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  • Horntail Wasp - (Urocerus spp.)

    Horntail Wasp - (Urocerus spp.)

    Horntail Wasps look like they can deliver a wicked sting, but that stout syringe is actually for laying eggs.

    Staff Writer (8/2/2017): Despite the warning colors, Horntail wasps are generally non-aggressive and (one source says) harmless. Both genders of Horntail Wasp species have short spines at the tip of their abdomen, but females appear to have two menacing stingers. The thicker, longer one is actually an ovipositor. The ovipositor is a tube used by the female to directly inject eggs into tree trunks and other durable wood where they are less likely to found and eaten by other insects. That sturdy spine aids in splitting the wood before the eggs are laid.

    Larvae hatch inside the wood and tunnel through it, emerging as adults. Despite the great efforts to use deep wood to protect the Horntail larvae, they are eaten by the larvae of other parasitic wasps that have also hatched in the same tree. Those that survive emerge from the tree in adult form. If the tree has been harvested and used for building material before then, it is not unusual to see these adults inside as they come out of wood. Adults drink nectar and water.

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    Details of the:
    Horntail Wasp

    Category: Bee, Ant, Wasp and Similar
    Common name: Horntail Wasp
    Scientific Name: Urocerus spp.

      Kingdom: Animalia
       Phylum: Arthropoda
        Class: Insecta
         Order: Hymenoptera
          Family: Siricidae
           Genus: Urocerus
            Species: spp.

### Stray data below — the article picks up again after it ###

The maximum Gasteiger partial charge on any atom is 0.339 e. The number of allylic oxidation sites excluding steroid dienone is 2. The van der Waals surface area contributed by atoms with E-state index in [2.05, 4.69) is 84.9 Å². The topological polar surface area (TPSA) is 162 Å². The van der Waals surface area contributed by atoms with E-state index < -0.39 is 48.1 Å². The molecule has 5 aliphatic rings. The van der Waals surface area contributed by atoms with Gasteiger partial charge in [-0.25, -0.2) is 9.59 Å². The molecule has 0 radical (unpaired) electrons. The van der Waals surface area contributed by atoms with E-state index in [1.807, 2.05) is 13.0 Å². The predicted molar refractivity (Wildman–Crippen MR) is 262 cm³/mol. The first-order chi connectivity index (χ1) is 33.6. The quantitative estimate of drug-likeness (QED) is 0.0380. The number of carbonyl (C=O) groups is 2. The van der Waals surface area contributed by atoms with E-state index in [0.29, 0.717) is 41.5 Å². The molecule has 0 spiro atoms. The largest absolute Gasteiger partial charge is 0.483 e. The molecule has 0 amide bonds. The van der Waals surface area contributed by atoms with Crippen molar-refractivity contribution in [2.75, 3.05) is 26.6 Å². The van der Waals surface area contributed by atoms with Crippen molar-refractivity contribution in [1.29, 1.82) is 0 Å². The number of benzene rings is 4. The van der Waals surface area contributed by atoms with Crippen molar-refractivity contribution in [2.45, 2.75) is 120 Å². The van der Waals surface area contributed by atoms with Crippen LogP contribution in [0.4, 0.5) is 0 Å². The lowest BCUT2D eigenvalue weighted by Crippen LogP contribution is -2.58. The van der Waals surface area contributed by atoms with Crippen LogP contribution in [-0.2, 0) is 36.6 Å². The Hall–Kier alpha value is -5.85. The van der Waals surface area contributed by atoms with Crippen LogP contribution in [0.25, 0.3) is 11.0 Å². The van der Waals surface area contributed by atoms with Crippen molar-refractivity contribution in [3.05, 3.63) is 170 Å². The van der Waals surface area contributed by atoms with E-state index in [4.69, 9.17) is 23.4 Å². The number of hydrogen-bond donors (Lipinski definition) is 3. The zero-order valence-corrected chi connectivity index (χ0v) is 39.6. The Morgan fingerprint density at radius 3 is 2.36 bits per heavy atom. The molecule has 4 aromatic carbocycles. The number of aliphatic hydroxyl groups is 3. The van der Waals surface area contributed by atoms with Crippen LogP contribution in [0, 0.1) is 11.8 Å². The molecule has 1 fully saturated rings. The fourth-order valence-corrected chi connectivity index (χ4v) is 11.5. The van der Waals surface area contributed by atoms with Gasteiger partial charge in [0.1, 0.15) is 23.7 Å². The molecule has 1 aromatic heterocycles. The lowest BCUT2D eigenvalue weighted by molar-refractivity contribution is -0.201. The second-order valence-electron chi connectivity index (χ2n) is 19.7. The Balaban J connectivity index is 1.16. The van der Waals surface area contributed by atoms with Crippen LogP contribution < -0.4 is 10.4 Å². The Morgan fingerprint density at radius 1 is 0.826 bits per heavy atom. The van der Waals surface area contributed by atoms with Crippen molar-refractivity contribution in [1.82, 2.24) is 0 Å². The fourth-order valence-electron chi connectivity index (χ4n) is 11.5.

Size (Adult, Length): 18mm to 40mm (0.71in to 1.57in)

    Identifying Colors: black; yellow; orange; brown

    Additional Descriptors: stinger, stinging, flying

    North American Reach (Though Not Limited To*): Alabama; Alaska; Arizona; Arkansas; California; Colorado; Connecticut; Delaware; Florida; Georgia; Hawaii; Idaho; Illinois; Indiana; Iowa; Kansas; Kentucky; Louisiana; Maine; Maryland; Massachusetts; Michigan; Minnesota; Mississippi; Missouri; Montana; Nebraska; Nevada; New Hampshire; New Jersey; New Mexico; New York; North Carolina; North Dakota; Ohio; Oklahoma; Oregon; Pennsylvania; Rhode Island; South Carolina; South Dakota; Tennessee; Texas; Utah; Vermont; Virginia; Washington; West Virginia; Wisconsin; Wyoming; Alberta; British Columbia; Manitoba; New Brunswick; Newfoundland and Labrador; Nova Scotia; Ontario; Prince Edward Island; Quebec; Saskatchewan; Mexico

    * Keep in mind that an insect's reach is not limited by lines on a map and therefore may appear in areas/regions/states beyond those listed above.

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